The microbiome has increasingly been linked to cancer. Little is known about the lung and oral cavity microbiomes in smokers, and even less for electronic cigarette (EC) users, compared with never-smokers. In a cross-sectional study (n = 28) of smokers, EC users, and never-smokers, bronchoalveolar lavage and saliva samples underwent metatranscriptome profiling to examine associations with lung and oral microbiomes. Pairwise comparisons assessed differentially abundant bacteria species. Total bacterial load was similar between groups, with no differences in bacterial diversity across lung microbiomes. In lungs, 44 bacteria species differed significantly (FDR < 0.1) between smokers/never-smokers, with most decreased in smokers. Twelve species differed between smokers/EC users, all decreased in smokers of which Neisseria sp. KEM232 and Curvibacter sp. AEP1-3 were observed. Among the top five decreased species in both comparisons, Neisseria elongata, Neisseria sicca, and Haemophilus parainfluenzae were observed. In the oral microbiome, 152 species were differentially abundant for smokers/never-smokers, and 17 between smokers/electronic cigarette users, but only 21 species were differentially abundant in both the lung and oral cavity. EC use is not associated with changes in the lung microbiome compared with never-smokers, indicating EC toxicity does not affect microbiota. Statistically different bacteria in smokers compared with EC users and never-smokers were almost all decreased, potentially due to toxic effects of cigarette smoke. The low numbers of overlapping oral and lung microbes suggest that the oral microbiome is not a surrogate for analyzing smoking-related effects in the lung.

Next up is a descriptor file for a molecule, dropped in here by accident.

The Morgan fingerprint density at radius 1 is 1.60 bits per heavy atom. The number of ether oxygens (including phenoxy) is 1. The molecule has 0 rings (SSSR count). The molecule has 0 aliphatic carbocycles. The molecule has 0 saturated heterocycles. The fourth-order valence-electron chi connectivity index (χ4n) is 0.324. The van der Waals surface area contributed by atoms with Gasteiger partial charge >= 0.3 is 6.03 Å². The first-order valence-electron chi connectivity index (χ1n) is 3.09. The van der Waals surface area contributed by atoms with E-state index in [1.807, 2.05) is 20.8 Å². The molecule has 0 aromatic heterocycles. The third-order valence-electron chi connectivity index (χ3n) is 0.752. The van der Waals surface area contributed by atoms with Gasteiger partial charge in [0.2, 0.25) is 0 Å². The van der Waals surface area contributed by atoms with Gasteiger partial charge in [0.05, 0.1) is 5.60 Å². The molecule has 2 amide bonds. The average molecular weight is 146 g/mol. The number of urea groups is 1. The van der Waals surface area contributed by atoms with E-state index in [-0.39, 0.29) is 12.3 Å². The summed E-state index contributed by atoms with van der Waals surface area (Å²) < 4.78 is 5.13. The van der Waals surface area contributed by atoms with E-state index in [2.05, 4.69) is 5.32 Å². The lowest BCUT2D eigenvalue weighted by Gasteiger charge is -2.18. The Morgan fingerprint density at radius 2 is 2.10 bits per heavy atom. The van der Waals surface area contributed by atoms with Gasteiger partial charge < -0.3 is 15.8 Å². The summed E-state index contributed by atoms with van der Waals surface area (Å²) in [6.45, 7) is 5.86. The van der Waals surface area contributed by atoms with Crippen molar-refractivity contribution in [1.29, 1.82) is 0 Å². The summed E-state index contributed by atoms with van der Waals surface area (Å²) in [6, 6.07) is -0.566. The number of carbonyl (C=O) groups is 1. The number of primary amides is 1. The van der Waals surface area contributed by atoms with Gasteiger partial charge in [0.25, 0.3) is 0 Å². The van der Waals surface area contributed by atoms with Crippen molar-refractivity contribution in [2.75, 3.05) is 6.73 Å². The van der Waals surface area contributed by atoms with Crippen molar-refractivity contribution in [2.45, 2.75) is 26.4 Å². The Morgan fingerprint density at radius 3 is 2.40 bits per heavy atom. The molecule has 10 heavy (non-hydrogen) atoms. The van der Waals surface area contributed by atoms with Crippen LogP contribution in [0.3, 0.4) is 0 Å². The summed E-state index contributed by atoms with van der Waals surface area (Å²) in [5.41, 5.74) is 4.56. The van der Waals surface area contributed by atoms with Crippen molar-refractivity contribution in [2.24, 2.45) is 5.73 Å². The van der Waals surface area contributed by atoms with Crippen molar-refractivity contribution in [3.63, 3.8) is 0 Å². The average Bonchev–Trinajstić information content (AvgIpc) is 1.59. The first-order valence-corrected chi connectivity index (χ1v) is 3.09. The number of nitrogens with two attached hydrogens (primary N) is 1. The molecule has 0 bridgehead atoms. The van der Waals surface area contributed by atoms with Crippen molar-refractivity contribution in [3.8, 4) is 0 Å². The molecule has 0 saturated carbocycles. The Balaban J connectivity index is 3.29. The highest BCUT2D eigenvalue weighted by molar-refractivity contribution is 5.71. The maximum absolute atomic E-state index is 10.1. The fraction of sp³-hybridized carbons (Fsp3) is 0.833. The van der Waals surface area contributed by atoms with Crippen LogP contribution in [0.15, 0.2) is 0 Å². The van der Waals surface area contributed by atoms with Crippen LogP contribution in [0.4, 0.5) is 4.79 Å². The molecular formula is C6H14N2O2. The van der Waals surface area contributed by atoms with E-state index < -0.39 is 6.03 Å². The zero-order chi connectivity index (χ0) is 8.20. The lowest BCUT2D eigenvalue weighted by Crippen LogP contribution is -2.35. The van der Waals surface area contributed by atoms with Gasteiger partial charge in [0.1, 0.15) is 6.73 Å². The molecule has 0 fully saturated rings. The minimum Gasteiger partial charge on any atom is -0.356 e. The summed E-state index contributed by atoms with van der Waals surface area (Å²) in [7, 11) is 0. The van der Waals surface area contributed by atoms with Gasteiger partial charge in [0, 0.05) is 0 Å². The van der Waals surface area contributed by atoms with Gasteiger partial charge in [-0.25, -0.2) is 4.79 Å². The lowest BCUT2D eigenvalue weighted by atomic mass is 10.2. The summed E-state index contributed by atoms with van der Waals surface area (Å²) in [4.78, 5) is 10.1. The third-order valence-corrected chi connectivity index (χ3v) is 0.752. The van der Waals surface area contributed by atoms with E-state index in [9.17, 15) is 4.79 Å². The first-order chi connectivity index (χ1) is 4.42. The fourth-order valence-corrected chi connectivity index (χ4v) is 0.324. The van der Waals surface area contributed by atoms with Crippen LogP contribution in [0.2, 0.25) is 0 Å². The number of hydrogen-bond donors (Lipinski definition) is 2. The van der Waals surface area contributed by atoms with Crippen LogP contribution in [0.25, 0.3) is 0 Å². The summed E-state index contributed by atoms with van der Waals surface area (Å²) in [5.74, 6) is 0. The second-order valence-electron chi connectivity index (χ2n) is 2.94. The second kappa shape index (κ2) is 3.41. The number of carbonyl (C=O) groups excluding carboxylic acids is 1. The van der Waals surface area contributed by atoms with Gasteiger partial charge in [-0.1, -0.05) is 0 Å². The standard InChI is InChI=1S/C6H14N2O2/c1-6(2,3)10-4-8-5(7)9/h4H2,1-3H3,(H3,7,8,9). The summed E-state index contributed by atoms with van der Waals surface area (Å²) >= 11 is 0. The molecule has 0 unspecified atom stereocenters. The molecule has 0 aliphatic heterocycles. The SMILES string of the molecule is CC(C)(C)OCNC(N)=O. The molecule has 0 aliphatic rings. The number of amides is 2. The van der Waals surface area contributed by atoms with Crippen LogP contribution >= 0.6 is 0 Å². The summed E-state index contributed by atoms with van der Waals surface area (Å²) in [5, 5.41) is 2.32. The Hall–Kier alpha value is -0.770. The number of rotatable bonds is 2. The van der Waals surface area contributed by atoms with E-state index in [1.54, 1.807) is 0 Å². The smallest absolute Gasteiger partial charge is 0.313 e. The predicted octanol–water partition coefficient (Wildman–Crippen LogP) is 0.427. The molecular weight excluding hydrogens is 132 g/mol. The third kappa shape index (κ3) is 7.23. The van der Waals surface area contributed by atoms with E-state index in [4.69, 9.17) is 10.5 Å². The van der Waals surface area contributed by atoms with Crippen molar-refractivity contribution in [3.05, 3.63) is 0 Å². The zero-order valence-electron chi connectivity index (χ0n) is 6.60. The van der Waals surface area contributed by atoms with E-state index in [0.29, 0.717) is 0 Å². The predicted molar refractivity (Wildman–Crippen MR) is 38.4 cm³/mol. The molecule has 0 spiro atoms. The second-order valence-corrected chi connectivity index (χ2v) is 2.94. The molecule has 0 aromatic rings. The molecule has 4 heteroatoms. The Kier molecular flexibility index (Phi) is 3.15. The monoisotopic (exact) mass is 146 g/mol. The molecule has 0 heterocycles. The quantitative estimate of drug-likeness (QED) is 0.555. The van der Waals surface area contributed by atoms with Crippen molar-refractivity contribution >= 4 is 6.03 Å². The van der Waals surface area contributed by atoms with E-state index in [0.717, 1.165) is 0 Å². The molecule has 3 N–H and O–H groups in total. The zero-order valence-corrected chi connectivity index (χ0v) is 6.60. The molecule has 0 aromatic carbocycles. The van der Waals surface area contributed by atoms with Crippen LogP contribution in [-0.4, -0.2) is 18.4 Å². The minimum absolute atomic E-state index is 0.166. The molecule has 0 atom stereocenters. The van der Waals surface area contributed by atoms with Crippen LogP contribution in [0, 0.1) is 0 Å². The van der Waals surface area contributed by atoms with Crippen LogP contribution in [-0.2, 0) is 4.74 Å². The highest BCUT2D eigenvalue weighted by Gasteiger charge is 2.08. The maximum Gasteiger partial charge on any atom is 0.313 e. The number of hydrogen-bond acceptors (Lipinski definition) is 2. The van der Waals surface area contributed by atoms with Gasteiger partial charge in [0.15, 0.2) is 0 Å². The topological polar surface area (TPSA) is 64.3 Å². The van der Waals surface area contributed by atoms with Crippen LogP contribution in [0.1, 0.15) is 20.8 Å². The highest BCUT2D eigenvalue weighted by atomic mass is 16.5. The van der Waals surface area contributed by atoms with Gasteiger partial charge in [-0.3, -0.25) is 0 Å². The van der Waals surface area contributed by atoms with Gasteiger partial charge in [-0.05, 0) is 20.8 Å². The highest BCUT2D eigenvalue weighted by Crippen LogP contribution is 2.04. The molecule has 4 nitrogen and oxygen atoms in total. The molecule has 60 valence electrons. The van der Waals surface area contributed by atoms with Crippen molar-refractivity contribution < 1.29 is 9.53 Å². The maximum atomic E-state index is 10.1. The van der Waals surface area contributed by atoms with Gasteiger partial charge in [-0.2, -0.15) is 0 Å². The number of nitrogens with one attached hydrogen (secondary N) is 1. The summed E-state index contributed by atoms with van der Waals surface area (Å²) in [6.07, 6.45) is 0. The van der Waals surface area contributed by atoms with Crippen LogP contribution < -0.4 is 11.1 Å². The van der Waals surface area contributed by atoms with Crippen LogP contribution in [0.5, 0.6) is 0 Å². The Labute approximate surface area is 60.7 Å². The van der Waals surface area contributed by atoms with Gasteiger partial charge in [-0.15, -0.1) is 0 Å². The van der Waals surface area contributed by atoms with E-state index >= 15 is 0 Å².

The microbiome affects cancer and other disease risk. The effects of e-cig usage on the lung microbiome are essentially unknown. Given the importance of lung microbiome dysbiosis populated by oral species which have been observed to drive lung cancer progression, it is important to study effects of e-cig use on microbiome.